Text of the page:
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Increase in FSA Fines in 2010/11 Largely Driven by a Handful of Large Penalties; NERA Analysis Reveals Shifts in Enforcement


NERA Economic Consulting Launches Trends Report Series on Regulatory Enforcement in the UK Financial Markets

NERA’s Proprietary Database Tracks Fines and Enforcement Activity since April 2002

London -- NERA Economic Consulting, a leading global provider of economic advice and analysis in business, legal, and regulatory matters, announced today the release of an in-depth report analysing trends in regulatory enforcement by the UK Financial Services Authority (FSA).

In addition to a detailed analysis of trends since April 2002, the authors of Trends in Regulatory Enforcement in UK Financial Markets, NERA Vice President Paul Hinton and Senior Consultant Robert Patton, provide background on the role of financial penalties in enforcement, discussion of recent developments in enforcement, and a look ahead to expected changes in enforcement policy in the UK.

“As recently disclosed by the FSA, UK financial enforcement activity has reached record levels as measured by the number and aggregate amount of fines imposed. However, behind these headline figures is a more nuanced picture: aside from a handful of recent fines among the largest ever imposed, the average size of fines has actually declined slightly”, said Mr. Hinton. Mr. Patton added, “The FSA is imposing more fines than ever before, but not across the board; while enforcement has targeted certain conduct, such as unsuitable investments and mis-selling, market abuse cases against firms remain rare.”

Key Findings of Trends in Regulatory Enforcement in UK Financial Markets

- Aggregate fines assessed by the FSA rose to £98.6 million in the 2010/2011 fiscal year from £33.3 million in 2009/2010.
- The number of fines nearly doubled in 2010/11 as compared to the previous year, for both firms and individuals. For individuals, the number of fines assessed in 2010/11 was more than 10 times the average over the six years prior to 2008/09, before the FSA adopted a more assertive enforcement stance.
- The increased number of fines, imposition of several very large fines, and increase in the number and size of fines against individuals starting in 2008/09 are consistent with a shift from “light touch” enforcement to a tougher “credible deterrence” approach and a recent enforcement focus by the FSA on sanctions against individuals.
- A high proportion of the all-time top 10 fines have been assessed over the past three fiscal years, and in 2010/11 in particular. Excluding such exceptional fines, the average fine against individuals increased by 37 percent in 2010/11, while the average fine against firms outside the top 10 actually declined by 16 percent. The net effect of these two trends was a decline in average fine amounts, excluding exceptional fines, of 7 percent.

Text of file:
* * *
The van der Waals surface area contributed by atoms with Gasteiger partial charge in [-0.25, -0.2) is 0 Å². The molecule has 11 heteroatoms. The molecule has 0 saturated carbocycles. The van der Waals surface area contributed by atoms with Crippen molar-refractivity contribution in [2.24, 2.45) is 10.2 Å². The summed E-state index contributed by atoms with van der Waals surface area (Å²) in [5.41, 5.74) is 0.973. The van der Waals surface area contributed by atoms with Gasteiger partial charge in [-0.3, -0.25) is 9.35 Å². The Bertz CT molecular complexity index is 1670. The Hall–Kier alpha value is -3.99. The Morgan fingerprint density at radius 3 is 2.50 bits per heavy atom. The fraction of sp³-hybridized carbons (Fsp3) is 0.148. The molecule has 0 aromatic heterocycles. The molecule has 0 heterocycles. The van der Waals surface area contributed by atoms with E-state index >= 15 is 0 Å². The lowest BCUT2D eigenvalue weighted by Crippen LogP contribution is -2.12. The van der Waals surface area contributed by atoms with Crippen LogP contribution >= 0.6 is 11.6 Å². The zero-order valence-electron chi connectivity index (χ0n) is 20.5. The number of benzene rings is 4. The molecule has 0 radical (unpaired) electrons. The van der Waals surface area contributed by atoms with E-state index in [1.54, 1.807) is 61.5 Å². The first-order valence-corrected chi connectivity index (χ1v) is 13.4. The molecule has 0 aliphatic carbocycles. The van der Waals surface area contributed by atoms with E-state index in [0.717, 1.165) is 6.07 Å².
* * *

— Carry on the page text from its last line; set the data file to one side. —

- The largest fine levied against an individual from April 2002 to March 2011 was £2.8 million, against Simon Eagle in May 2010 for market manipulation. This fine is nearly three times the second- largest fine for individual misconduct. The largest fine imposed on a firm to date was £33.3 million in June 2010 against J.P. Morgan Securities, for mishandling of client assets.

NERA has developed a proprietary database of fines and other enforcement activity by the FSA, covering the period beginning 1 April 2002, and has classified enforcement activity according to the underlying alleged misconduct described by the FSA. Additional findings in the report include:

- Over the past three years, 22 fines for insider dealing have dominated FSA fines for market integrity violations (behaviour that distorts or otherwise negatively affects financial markets). Fines for market integrity violations have been a relative rarity.
- Recent increases in the number of customer protection and compliance failure fines are mainly driven by action against “unsuitable investments & mis-selling”, with 55 such fines over the past three years.

Trends in Regulatory Enforcement in UK Financial Markets can be downloaded from:

NERA’s “Trends” Series

NERA has been analysing trends in enforcement and shareholder class action litigation for more than 15 years. Two reports analysing trends in US Securities and Exchange Commission enforcement actions are published each year. In addition, NERA publishes semi-annual reports analysing shareholder class action litigation trends in the US, and annual reports on trends in Australia, Japan, Italy, and Canada.

About NERA

NERA Economic Consulting ( is a global firm of experts dedicated to applying economic, finance, and quantitative principles to complex business and legal challenges. For half a century, NERA’s economists have been creating strategies, studies, reports, expert testimony, and policy recommendations for government authorities and the world’s leading law firms and corporations. We bring academic rigor, objectivity, and real world industry experience to bear on issues arising from competition, regulation, public policy, strategy, finance, and litigation.

NERA’s clients value our ability to apply and communicate state-of-the-art approaches clearly and convincingly, our commitment to deliver unbiased findings, and our reputation for quality and independence. Our clients rely on the integrity and skills of our unparalleled team of economists and other experts backed by the resources and reliability of one of the world’s largest economic consultancies. With its main office in New York City, NERA serves clients from more than 20 offices across North America, Europe, and Asia Pacific.


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